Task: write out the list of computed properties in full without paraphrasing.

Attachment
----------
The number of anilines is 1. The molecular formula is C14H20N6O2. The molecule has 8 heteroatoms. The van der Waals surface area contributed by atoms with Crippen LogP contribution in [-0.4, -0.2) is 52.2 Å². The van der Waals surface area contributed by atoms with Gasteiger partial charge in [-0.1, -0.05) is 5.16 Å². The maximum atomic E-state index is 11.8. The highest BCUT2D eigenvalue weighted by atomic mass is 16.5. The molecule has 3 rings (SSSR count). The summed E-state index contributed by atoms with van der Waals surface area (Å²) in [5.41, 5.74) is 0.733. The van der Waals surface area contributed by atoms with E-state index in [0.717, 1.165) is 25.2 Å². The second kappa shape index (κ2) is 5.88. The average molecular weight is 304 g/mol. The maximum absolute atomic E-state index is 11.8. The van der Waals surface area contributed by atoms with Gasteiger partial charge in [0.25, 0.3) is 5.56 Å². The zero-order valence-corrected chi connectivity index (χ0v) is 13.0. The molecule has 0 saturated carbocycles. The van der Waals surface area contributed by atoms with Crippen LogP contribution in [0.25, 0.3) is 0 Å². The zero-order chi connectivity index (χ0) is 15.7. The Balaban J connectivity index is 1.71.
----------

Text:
The number of anilines is 1. The molecular formula is C14H20N6O2. The molecule has 8 heteroatoms. The van der Waals surface area contributed by atoms with Crippen LogP contribution in [-0.4, -0.2) is 52.2 Å². The van der Waals surface area contributed by atoms with Gasteiger partial charge in [-0.1, -0.05) is 5.16 Å². The maximum atomic E-state index is 11.8. The highest BCUT2D eigenvalue weighted by atomic mass is 16.5. The molecule has 3 rings (SSSR count). The summed E-state index contributed by atoms with van der Waals surface area (Å²) in [5.41, 5.74) is 0.733. The van der Waals surface area contributed by atoms with E-state index in [0.717, 1.165) is 25.2 Å². The second kappa shape index (κ2) is 5.88. The average molecular weight is 304 g/mol. The maximum absolute atomic E-state index is 11.8. The van der Waals surface area contributed by atoms with Gasteiger partial charge in [0.25, 0.3) is 5.56 Å². The zero-order valence-corrected chi connectivity index (χ0v) is 13.0. The molecule has 0 saturated carbocycles. The van der Waals surface area contributed by atoms with Crippen LogP contribution in [0.25, 0.3) is 0 Å². The zero-order chi connectivity index (χ0) is 15.7. The Balaban J connectivity index is 1.71.